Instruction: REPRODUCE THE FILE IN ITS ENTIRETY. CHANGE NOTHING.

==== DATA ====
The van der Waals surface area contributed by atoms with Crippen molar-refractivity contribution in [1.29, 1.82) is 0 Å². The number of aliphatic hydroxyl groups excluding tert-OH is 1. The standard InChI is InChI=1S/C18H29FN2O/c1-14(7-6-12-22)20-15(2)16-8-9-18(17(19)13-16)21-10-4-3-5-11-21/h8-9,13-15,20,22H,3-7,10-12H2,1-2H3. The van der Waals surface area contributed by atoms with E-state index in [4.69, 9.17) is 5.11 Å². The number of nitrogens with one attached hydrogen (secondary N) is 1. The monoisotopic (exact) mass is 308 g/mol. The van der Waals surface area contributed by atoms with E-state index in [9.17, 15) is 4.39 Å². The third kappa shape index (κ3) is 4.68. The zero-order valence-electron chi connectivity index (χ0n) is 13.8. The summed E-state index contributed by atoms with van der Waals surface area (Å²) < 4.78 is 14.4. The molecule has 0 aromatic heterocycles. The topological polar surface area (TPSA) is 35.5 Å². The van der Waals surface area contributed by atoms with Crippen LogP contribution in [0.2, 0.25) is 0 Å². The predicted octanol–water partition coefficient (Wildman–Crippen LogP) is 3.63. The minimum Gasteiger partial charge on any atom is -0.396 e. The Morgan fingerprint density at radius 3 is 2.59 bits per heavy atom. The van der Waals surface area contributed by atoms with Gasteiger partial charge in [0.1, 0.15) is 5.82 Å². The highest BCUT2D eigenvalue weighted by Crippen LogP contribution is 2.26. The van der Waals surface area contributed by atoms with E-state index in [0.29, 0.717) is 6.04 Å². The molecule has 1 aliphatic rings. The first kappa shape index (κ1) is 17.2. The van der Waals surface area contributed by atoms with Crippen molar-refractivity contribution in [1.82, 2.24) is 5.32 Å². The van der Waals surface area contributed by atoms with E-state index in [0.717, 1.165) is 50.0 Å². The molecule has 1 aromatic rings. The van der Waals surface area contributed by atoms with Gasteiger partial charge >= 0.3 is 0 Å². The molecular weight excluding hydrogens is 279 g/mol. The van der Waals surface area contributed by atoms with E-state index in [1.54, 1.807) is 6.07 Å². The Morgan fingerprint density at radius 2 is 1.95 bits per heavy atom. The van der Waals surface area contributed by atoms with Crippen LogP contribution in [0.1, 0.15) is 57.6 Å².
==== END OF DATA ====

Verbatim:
The van der Waals surface area contributed by atoms with Crippen molar-refractivity contribution in [1.29, 1.82) is 0 Å². The number of aliphatic hydroxyl groups excluding tert-OH is 1. The standard InChI is InChI=1S/C18H29FN2O/c1-14(7-6-12-22)20-15(2)16-8-9-18(17(19)13-16)21-10-4-3-5-11-21/h8-9,13-15,20,22H,3-7,10-12H2,1-2H3. The van der Waals surface area contributed by atoms with E-state index in [4.69, 9.17) is 5.11 Å². The number of nitrogens with one attached hydrogen (secondary N) is 1. The monoisotopic (exact) mass is 308 g/mol. The van der Waals surface area contributed by atoms with E-state index in [9.17, 15) is 4.39 Å². The third kappa shape index (κ3) is 4.68. The zero-order valence-electron chi connectivity index (χ0n) is 13.8. The summed E-state index contributed by atoms with van der Waals surface area (Å²) < 4.78 is 14.4. The molecule has 0 aromatic heterocycles. The topological polar surface area (TPSA) is 35.5 Å². The van der Waals surface area contributed by atoms with Crippen LogP contribution in [0.2, 0.25) is 0 Å². The predicted octanol–water partition coefficient (Wildman–Crippen LogP) is 3.63. The minimum Gasteiger partial charge on any atom is -0.396 e. The Morgan fingerprint density at radius 3 is 2.59 bits per heavy atom. The van der Waals surface area contributed by atoms with Gasteiger partial charge in [0.1, 0.15) is 5.82 Å². The highest BCUT2D eigenvalue weighted by Crippen LogP contribution is 2.26. The van der Waals surface area contributed by atoms with E-state index in [0.29, 0.717) is 6.04 Å². The molecule has 1 aliphatic rings. The first kappa shape index (κ1) is 17.2. The van der Waals surface area contributed by atoms with Crippen molar-refractivity contribution in [1.82, 2.24) is 5.32 Å². The van der Waals surface area contributed by atoms with E-state index in [0.717, 1.165) is 50.0 Å². The molecule has 1 aromatic rings. The van der Waals surface area contributed by atoms with Gasteiger partial charge >= 0.3 is 0 Å². The molecular weight excluding hydrogens is 279 g/mol. The van der Waals surface area contributed by atoms with E-state index in [1.54, 1.807) is 6.07 Å². The Morgan fingerprint density at radius 2 is 1.95 bits per heavy atom. The van der Waals surface area contributed by atoms with Crippen LogP contribution in [0.1, 0.15) is 57.6 Å².